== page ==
Speaker candidates expect the Republican House Caucus to take votes on the speaker during their delegation meetings on Dec. 4. It’s not clear whether the votes will be made in front of the rest of the GOP delegation or through a secret ballot. Speaker candidates have been meeting all week to try to work out the details of the election process ahead of time.
Of the major candidates, McFarland considers himself the “most qualified” for the job, he said in an interview Thursday. The Jonesboro Republican started the 40-plus-person House Conservative Caucus in the legislature’s previous term. The owner of a timber business, he’s also the chairman of the House agriculture committee.
Deshotel, who is finishing up his first term in office, started his successful computer and technology company while attending LSU.
“I think the speaker needs to be a CEO helping the House move in a new direction,” he said.
If elected speaker, Deshotel said he wants to change some of the operations of the House. He thinks more resources need to go toward bill drafting and getting new House members up to speed on legislative processes.
Deshotel also said he would be able to operate independently from “outside influences” and lobbyists because he is wealthy enough not to rely on others to pay for his political campaigns. SUPPORT NEWS YOU TRUST.
“I don’t need to raise money,” he said. “I can insulate myself from the financial pressures of the job.”
DeVillier is the well-liked chairman of the House Retirement Committee and known for proposing massive tax breaks, particularly for the oil and gas industry. In an interview this week, he said he is also interested in pushing more public funding for private school options in the upcoming session.
“We don’t want a division in the body like we’ve seen in the past,” he said.
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Democrats are out
For the first time in the modern history of the state, Democrats are also expected to be largely left out of the selection process for House speaker.
Republicans are expected to have a 70-plus supermajority after the November runoff elections, meaning a GOP candidate can easily get the 53 votes needed to win the speaker’s race without seeking support from the Democratic Caucus.
Though Democrats lost control of Legislature over a decade ago, they still played an important role in the selection of the speaker in the two most recent terms.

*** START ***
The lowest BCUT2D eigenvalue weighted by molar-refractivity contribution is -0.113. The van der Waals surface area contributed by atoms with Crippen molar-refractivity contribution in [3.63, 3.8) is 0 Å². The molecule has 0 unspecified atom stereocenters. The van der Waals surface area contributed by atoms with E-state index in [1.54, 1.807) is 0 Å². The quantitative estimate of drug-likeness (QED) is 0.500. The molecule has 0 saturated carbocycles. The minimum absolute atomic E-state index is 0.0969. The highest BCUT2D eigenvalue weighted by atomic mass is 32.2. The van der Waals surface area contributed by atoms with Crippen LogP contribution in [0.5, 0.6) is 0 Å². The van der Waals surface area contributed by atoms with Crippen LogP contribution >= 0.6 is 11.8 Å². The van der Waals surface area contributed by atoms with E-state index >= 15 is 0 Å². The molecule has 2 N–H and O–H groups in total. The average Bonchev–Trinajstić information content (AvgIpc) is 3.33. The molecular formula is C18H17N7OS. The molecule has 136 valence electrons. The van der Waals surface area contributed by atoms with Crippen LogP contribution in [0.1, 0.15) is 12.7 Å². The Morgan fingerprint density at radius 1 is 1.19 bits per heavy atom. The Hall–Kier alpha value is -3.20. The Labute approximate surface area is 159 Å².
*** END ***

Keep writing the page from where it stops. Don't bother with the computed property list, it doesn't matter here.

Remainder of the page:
In 2016, Edwards had tried to force a Democratic candidate, former New Orleans Rep. Walt Leger, for speaker on the Republican body without success. But Democrats still had enough control to keep a more conservative candidate for speaker, then-Rep. Cameron Henry, from getting elected.
In the end, they settled for the more moderate option, former New Iberia Rep. Taylor Barras, who had been initially elected to the House as a conservative Democrat and switched to the Republican Party a few years before taking the speaker’s job.
In 2020, House Democrats again struck a deal with more moderate Republicans to again elect a centrist GOP candidate, Clay Schexnayder of Ascension Parish, over the more conservative candidate, Sherman Mack of Livingston Parish. In exchange for their votes, Schexnayder gave a few committee chair positions to the Democrats, at least initially.
“I don’t think the Democratic Caucus will be able to pull off what we did last term,” said former Rep. Ted James, D-Baton Rouge, who left the legislature in 2021 to join President Joe Biden’s administration.
“Clay got criticized for working with us, and over time you saw that he was not as willing to work with us,” James said.
James believes Landry would likely intervene if he thought any Republicans were trying to strike a deal with the Democratic Caucus over something as significant as the speaker’s election.
“I don’t see Gov.-elect Landry allowing them to be independent,” he said.
Correction: This article has been changed to reflect that six candidates for House speaker — not just two candidates — met with Gov.-elect Landry Thursday.